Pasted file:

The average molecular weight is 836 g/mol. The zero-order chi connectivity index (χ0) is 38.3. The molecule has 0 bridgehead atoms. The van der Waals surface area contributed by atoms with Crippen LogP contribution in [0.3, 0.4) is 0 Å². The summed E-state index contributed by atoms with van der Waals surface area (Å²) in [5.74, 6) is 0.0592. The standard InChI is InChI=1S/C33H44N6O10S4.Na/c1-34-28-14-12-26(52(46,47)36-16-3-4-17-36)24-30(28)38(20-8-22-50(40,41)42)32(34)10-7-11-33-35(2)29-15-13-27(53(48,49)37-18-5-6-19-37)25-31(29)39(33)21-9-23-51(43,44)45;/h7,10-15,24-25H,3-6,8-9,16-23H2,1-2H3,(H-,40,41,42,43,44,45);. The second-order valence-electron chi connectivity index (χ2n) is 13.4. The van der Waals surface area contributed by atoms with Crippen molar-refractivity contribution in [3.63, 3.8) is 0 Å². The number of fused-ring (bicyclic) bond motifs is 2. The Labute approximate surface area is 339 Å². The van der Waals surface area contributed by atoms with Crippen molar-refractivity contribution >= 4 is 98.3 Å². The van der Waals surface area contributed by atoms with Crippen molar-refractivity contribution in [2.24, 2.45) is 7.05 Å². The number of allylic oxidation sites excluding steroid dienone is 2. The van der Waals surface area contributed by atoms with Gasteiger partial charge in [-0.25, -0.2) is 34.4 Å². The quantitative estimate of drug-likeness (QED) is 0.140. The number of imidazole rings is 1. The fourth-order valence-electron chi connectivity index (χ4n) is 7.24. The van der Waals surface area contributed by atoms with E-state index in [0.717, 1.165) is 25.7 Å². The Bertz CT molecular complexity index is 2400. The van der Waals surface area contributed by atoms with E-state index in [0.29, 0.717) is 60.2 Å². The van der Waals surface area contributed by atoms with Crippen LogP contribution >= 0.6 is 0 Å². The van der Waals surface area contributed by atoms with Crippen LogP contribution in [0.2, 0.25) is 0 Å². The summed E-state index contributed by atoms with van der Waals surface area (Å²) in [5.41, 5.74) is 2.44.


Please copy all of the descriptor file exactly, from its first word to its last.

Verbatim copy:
The average molecular weight is 836 g/mol. The zero-order chi connectivity index (χ0) is 38.3. The molecule has 0 bridgehead atoms. The van der Waals surface area contributed by atoms with Crippen LogP contribution in [0.3, 0.4) is 0 Å². The summed E-state index contributed by atoms with van der Waals surface area (Å²) in [5.74, 6) is 0.0592. The standard InChI is InChI=1S/C33H44N6O10S4.Na/c1-34-28-14-12-26(52(46,47)36-16-3-4-17-36)24-30(28)38(20-8-22-50(40,41)42)32(34)10-7-11-33-35(2)29-15-13-27(53(48,49)37-18-5-6-19-37)25-31(29)39(33)21-9-23-51(43,44)45;/h7,10-15,24-25H,3-6,8-9,16-23H2,1-2H3,(H-,40,41,42,43,44,45);. The second-order valence-electron chi connectivity index (χ2n) is 13.4. The van der Waals surface area contributed by atoms with Crippen molar-refractivity contribution in [3.63, 3.8) is 0 Å². The number of fused-ring (bicyclic) bond motifs is 2. The Labute approximate surface area is 339 Å². The van der Waals surface area contributed by atoms with Crippen molar-refractivity contribution >= 4 is 98.3 Å². The van der Waals surface area contributed by atoms with Crippen molar-refractivity contribution in [2.24, 2.45) is 7.05 Å². The number of allylic oxidation sites excluding steroid dienone is 2. The van der Waals surface area contributed by atoms with Gasteiger partial charge in [-0.25, -0.2) is 34.4 Å². The quantitative estimate of drug-likeness (QED) is 0.140. The number of imidazole rings is 1. The fourth-order valence-electron chi connectivity index (χ4n) is 7.24. The van der Waals surface area contributed by atoms with E-state index in [0.717, 1.165) is 25.7 Å². The Bertz CT molecular complexity index is 2400. The van der Waals surface area contributed by atoms with E-state index in [0.29, 0.717) is 60.2 Å². The van der Waals surface area contributed by atoms with Crippen LogP contribution >= 0.6 is 0 Å². The van der Waals surface area contributed by atoms with Crippen LogP contribution in [0.2, 0.25) is 0 Å². The summed E-state index contributed by atoms with van der Waals surface area (Å²) in [5.41, 5.74) is 2.44.